TV Guide Channel pays $6.7 million to exclusively repeat VH1’s Celebreality shows

The TV Guide Channel paid $6.7 million for VH1’s Celebreality shows, which it will exclusively repeat for three years. The shows include Flavor of Love and all of VH1’s Flavor Flav spin-offs, The Surreal Life, and My Fair Brady.

The distributor “sold TV Guide a total of 135 off-VH1 episodes of the various shows (encompassing more than 100 hours of programming) for a license fee of $50,000 an episode,” Variety reports. “The episodes move to TV Guide after a two-year exclusive run on VH1. During TV Guide’s three years of exclusivity, VH1 will not be able to play those reruns.”

Reruns will begin airing in July, scheduled “in a latenight block, aiming to appeal to young viewers, hordes of whom stay up late and watch television,” Variety says.

While TV Guide gets the exclusive rights to the cable and satellite broadcast of the shows, its “exclusivity doesn’t extend to TV syndication,” and Variety says “[a]s many as 15 stations could be paying license fees for ‘Surreal Life’ by the fall.”

TV Guide channels VH1 shows [Variety]

The Sing-Off loses its star

Ben Folds

NBC's super-fun December a capella singing competition The Sing-Off is returning, but without its star judge, Ben Folds, and only as a two-hour special. Those are really depressing changes for a series that proved itself to be a super-fun show when it returned last December.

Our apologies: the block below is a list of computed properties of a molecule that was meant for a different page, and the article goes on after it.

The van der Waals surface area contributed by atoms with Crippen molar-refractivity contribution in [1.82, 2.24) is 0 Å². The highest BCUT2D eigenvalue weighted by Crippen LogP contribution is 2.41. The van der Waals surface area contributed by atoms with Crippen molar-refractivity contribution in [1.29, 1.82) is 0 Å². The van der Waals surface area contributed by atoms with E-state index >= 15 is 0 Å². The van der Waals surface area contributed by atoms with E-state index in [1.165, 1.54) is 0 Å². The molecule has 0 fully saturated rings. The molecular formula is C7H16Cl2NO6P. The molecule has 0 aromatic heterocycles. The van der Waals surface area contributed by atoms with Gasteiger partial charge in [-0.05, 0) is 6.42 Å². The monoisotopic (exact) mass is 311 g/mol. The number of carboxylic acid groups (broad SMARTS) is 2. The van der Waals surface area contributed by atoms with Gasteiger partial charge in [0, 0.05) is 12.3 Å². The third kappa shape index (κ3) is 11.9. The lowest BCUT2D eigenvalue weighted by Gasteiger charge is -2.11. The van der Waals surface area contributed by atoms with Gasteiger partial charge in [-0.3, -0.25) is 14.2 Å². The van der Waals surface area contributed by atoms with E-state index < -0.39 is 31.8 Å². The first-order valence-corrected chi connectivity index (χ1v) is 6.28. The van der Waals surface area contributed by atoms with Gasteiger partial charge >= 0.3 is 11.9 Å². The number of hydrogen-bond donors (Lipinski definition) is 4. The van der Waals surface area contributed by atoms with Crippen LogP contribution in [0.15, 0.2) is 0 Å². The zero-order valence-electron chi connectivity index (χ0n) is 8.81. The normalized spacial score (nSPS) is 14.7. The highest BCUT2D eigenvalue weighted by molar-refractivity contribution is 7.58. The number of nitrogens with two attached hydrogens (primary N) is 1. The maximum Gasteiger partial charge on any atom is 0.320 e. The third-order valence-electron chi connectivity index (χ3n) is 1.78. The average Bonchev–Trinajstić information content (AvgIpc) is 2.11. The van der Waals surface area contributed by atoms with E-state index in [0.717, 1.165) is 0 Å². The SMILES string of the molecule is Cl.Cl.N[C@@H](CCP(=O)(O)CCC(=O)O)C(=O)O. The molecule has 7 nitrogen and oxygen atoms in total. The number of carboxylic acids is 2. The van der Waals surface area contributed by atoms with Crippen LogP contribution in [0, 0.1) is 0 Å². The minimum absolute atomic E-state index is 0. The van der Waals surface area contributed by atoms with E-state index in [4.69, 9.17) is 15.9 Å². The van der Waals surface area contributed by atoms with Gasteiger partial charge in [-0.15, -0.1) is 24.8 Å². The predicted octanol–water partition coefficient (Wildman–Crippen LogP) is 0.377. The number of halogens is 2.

A film director talks about becoming a reality TV character

Anna Martemucci

What is it like to have your life turned into reality TV? Director Anna Martemucci, one of the two directors featured on Starz' exceptional reality series, talks about that, the competition, and her collaboration with her husband and brother-in-law.

Plus: How the show's producers tried to keep the $250,000 competition fair.

about the writer

Andy Dehnart is a journalist who has covered reality television for more than 15 years and created reality blurred in 2000. A member of the Television Critics Association, his writing and criticism about television, culture, and media has appeared on NPR and in Playboy, Buzzfeed, and many other publications. Andy, 36, also directs the journalism program at Stetson University in Florida, where he teaches creative nonfiction and journalism. He has an M.F.A. in nonfiction writing and literature from Bennington College. More about reality blurred and Andy.